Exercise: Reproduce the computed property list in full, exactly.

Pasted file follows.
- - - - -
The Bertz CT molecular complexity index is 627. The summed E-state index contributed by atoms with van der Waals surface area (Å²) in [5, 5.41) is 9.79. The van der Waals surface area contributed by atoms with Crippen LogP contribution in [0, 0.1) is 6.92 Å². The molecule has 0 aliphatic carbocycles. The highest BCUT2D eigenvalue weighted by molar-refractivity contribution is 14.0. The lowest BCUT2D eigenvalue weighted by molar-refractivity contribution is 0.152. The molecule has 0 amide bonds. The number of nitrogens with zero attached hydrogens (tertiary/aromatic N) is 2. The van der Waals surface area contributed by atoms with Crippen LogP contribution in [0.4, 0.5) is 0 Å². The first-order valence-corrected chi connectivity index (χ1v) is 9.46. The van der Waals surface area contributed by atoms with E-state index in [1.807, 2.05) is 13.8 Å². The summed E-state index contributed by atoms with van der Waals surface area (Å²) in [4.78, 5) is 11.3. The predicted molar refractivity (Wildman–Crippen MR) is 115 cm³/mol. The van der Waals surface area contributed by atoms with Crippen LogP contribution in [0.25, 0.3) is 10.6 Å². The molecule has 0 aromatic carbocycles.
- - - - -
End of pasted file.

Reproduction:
The Bertz CT molecular complexity index is 627. The summed E-state index contributed by atoms with van der Waals surface area (Å²) in [5, 5.41) is 9.79. The van der Waals surface area contributed by atoms with Crippen LogP contribution in [0, 0.1) is 6.92 Å². The molecule has 0 aliphatic carbocycles. The highest BCUT2D eigenvalue weighted by molar-refractivity contribution is 14.0. The lowest BCUT2D eigenvalue weighted by molar-refractivity contribution is 0.152. The molecule has 0 amide bonds. The number of nitrogens with zero attached hydrogens (tertiary/aromatic N) is 2. The van der Waals surface area contributed by atoms with Crippen LogP contribution in [0.4, 0.5) is 0 Å². The first-order valence-corrected chi connectivity index (χ1v) is 9.46. The van der Waals surface area contributed by atoms with E-state index in [1.807, 2.05) is 13.8 Å². The summed E-state index contributed by atoms with van der Waals surface area (Å²) in [4.78, 5) is 11.3. The predicted molar refractivity (Wildman–Crippen MR) is 115 cm³/mol. The van der Waals surface area contributed by atoms with Crippen LogP contribution in [0.25, 0.3) is 10.6 Å². The molecule has 0 aromatic carbocycles.